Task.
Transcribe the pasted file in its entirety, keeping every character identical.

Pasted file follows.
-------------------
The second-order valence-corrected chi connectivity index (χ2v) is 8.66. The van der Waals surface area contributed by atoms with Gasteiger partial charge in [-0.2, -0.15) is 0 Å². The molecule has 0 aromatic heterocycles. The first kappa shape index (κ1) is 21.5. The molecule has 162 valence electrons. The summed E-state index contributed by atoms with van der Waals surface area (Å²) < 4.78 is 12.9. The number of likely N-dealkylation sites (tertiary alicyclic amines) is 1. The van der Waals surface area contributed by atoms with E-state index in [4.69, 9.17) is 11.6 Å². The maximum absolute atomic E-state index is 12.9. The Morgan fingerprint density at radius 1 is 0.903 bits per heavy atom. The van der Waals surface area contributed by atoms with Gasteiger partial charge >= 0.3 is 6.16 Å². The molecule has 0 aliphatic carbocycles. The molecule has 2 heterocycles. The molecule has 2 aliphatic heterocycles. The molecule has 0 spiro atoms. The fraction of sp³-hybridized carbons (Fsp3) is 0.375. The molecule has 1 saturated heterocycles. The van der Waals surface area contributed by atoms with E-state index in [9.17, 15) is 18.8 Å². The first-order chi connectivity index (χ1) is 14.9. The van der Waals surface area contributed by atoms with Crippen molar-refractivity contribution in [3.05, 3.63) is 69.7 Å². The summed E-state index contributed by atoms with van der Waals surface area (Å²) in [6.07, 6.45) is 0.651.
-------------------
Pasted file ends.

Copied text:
The second-order valence-corrected chi connectivity index (χ2v) is 8.66. The van der Waals surface area contributed by atoms with Gasteiger partial charge in [-0.2, -0.15) is 0 Å². The molecule has 0 aromatic heterocycles. The first kappa shape index (κ1) is 21.5. The molecule has 162 valence electrons. The summed E-state index contributed by atoms with van der Waals surface area (Å²) < 4.78 is 12.9. The number of likely N-dealkylation sites (tertiary alicyclic amines) is 1. The van der Waals surface area contributed by atoms with E-state index in [4.69, 9.17) is 11.6 Å². The maximum absolute atomic E-state index is 12.9. The Morgan fingerprint density at radius 1 is 0.903 bits per heavy atom. The van der Waals surface area contributed by atoms with Gasteiger partial charge >= 0.3 is 6.16 Å². The molecule has 0 aliphatic carbocycles. The molecule has 2 heterocycles. The molecule has 2 aliphatic heterocycles. The molecule has 0 spiro atoms. The fraction of sp³-hybridized carbons (Fsp3) is 0.375. The molecule has 1 saturated heterocycles. The van der Waals surface area contributed by atoms with E-state index in [9.17, 15) is 18.8 Å². The first-order chi connectivity index (χ1) is 14.9. The van der Waals surface area contributed by atoms with Crippen molar-refractivity contribution in [3.05, 3.63) is 69.7 Å². The summed E-state index contributed by atoms with van der Waals surface area (Å²) in [6.07, 6.45) is 0.651.